Fusion, solar flares, cosmic rays, radiation in space, and stellar physics questions. Generally, nuclear-related astrophysics, but I can usually point you in the right direction if it's not nuclear-related or if it's nuclear but not astrophysics.
Just moved from being a physics professor at the University of Texas of the Permian Basin into government work. Doctoral dissertation was on a reaction in CNO-cycle fusion, worked in gamma-ray astronomy in the space science division of the naval research laboratory in the high-energy space environment branch.
Government work as a physical scientist with a nuclear focus.
Ph.D. in physics, research was on nuclear fusion reactions important in stellar fusion, further work on space telescope technology.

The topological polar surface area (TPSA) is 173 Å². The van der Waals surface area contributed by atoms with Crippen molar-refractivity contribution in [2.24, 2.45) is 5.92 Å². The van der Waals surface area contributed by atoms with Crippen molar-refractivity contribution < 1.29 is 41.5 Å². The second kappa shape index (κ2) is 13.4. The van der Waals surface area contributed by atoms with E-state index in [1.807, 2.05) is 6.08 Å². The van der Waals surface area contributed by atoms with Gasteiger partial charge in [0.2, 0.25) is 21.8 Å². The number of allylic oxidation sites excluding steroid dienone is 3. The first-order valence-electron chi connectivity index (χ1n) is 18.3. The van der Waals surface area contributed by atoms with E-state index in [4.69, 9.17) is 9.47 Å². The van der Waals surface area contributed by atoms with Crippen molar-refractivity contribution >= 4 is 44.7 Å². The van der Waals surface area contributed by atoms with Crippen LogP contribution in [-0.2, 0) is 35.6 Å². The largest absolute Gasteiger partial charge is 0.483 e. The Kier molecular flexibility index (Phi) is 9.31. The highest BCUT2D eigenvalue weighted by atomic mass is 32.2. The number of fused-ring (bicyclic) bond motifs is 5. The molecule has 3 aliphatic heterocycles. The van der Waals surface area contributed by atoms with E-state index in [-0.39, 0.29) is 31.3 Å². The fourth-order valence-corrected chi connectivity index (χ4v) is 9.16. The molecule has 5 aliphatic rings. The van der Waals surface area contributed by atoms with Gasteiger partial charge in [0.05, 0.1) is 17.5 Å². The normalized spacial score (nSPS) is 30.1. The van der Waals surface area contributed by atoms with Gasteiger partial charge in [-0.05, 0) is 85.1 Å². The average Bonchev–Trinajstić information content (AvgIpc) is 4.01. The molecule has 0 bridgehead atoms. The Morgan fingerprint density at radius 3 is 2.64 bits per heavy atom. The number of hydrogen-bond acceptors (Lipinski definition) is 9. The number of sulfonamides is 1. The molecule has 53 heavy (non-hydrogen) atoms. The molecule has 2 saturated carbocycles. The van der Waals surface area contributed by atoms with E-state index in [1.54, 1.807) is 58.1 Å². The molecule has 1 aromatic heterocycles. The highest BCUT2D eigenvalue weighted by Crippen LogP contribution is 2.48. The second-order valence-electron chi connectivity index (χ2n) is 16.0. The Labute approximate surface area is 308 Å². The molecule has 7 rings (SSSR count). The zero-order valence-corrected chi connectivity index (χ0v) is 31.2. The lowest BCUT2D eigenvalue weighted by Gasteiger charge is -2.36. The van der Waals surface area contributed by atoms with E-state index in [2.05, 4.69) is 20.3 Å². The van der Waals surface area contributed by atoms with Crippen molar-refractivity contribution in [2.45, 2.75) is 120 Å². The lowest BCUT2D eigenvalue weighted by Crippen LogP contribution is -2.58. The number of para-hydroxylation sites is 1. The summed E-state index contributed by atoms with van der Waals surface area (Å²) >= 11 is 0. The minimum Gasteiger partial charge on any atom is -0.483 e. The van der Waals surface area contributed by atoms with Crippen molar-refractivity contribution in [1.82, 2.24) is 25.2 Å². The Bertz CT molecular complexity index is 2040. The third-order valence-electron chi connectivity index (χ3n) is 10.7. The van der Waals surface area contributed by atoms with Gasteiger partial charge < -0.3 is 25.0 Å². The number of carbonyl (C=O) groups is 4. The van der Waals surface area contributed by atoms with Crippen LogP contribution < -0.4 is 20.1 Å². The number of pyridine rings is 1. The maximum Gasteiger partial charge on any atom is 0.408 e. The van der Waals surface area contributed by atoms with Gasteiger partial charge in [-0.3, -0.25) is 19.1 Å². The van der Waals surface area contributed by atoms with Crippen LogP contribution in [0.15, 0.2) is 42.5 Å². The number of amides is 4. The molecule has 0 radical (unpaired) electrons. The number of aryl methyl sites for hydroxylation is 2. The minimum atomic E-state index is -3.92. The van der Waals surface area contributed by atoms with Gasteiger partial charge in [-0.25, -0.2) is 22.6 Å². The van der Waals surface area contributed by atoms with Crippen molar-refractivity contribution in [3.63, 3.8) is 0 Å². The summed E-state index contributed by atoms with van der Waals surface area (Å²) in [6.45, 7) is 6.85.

Wow...that is not a theory. Theories are actually backed by math and predictions, not just words and percentages. That's more like...politics. And no, that's not even in the same weight class as a real
The word "singularity" implies that the laws of physics break down and we don't know what that really is. So to even ask this question is kind of pointless, because we don't understand the nature of a
The Earth is moving around the Sun due to the curvature of space. The planets are slowly moving slightly further away from the Sun, in fact: https://www.reddit.com/r/askscience/comments/32da98/is_the_earth_getting_slowly_closer_to_the_sun_or/
Well, it should transition the wavelength of light. I'll have to look into the math to be sure, but my opinion is that that is true. The question of the boundary of the universe is more thorny, because
You would need something on the order of the energy of an evaporating, spinning, massive black hole. So imagine something thousands (up to millions) of times the mass of the Sun, then apply E=mc^2 to